McCAIN is considered one of the most honest men in politics. He led the fight last year to reform the snakepit of campaign finance, and proposed a bill that would have tied up the tobacco industry. Both were soundly defeated by his own colleagues, but they won him plaudits across the political spectrum. A Vietnam veteran, he spent five years in a prisoner-of-war camp. Democrats rate him as a possible threat to Al Gore, the only candidate apart from George W Bush they really rate. The electors who will choose the Republican candidate, however, are Republicans, not Democrats, and he probably lacks grass roots support. He is considered too independent- minded by many Republicans.
Born 3 July, 1940. Married, to Honey; two sons, two daughters. Businessman, Governor of Tennessee, US Education Secretary.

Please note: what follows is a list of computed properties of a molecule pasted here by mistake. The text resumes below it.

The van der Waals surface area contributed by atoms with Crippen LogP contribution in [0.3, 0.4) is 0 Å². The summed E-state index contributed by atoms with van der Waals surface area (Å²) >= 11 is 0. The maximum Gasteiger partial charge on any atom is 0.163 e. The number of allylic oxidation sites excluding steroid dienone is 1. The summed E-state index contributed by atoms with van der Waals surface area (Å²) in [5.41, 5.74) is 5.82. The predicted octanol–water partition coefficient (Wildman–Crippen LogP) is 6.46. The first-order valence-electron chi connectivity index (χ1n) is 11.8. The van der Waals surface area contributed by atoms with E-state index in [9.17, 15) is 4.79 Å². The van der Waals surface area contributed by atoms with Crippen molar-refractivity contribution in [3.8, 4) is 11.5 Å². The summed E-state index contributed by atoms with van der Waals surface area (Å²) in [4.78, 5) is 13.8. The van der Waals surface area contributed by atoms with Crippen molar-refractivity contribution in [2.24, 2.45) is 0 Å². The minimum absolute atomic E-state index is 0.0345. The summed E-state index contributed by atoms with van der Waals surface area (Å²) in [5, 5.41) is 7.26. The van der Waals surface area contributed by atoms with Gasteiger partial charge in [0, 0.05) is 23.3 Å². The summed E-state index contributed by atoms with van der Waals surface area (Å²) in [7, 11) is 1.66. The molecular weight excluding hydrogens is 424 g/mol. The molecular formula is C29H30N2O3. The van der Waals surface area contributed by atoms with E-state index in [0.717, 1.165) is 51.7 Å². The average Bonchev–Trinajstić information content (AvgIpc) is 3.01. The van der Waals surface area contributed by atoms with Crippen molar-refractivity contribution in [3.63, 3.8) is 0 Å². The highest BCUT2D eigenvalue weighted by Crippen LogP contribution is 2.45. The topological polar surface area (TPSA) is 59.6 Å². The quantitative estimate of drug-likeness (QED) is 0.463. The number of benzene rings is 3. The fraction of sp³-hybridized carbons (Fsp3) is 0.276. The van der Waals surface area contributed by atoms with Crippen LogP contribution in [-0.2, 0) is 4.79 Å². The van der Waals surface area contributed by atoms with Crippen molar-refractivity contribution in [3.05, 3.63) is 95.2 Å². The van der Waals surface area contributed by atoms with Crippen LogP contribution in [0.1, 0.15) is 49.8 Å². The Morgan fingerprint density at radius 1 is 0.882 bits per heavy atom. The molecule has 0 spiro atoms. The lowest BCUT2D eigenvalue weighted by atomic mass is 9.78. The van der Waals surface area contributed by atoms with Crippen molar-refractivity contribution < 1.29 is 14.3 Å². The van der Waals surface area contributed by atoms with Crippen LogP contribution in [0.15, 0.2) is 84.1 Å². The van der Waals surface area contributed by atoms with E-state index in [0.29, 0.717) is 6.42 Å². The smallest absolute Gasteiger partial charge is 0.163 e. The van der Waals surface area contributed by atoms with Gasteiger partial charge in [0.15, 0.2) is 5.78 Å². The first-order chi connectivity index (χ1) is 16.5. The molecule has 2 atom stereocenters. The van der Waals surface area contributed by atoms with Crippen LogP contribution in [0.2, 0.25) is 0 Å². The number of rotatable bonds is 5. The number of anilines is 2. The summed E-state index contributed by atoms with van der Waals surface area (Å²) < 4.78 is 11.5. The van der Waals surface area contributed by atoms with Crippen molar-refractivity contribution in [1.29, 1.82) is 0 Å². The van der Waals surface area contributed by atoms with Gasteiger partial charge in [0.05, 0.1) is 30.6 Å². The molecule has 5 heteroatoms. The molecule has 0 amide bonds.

IN 1978, Lamar Alexander walked 1,000 miles across Tennessee to campaign for the governorship, wearing a famous plaid shirt that to him symbolised honesty and integrity. To many others, it was a plaid shirt. He tried to take it on the road again in 1996, without much success, when he ran for the Republican nomination. But you have to hand it to Mr Alexander: he is tenacious. The day after Bill Clinton swept the board in 1996, he was back on the telephone, canvassing for cash. His Campaign for a New American Century, paid out large sums to Republican candidates in Iowa and New Hampshire in the election last year, building some support for the day when these two states help to decide who gets momentum for the primary season. He has done a lot of spadework.
Married to Carol; three children. Former official in Reagan administration, lobbyist/activist.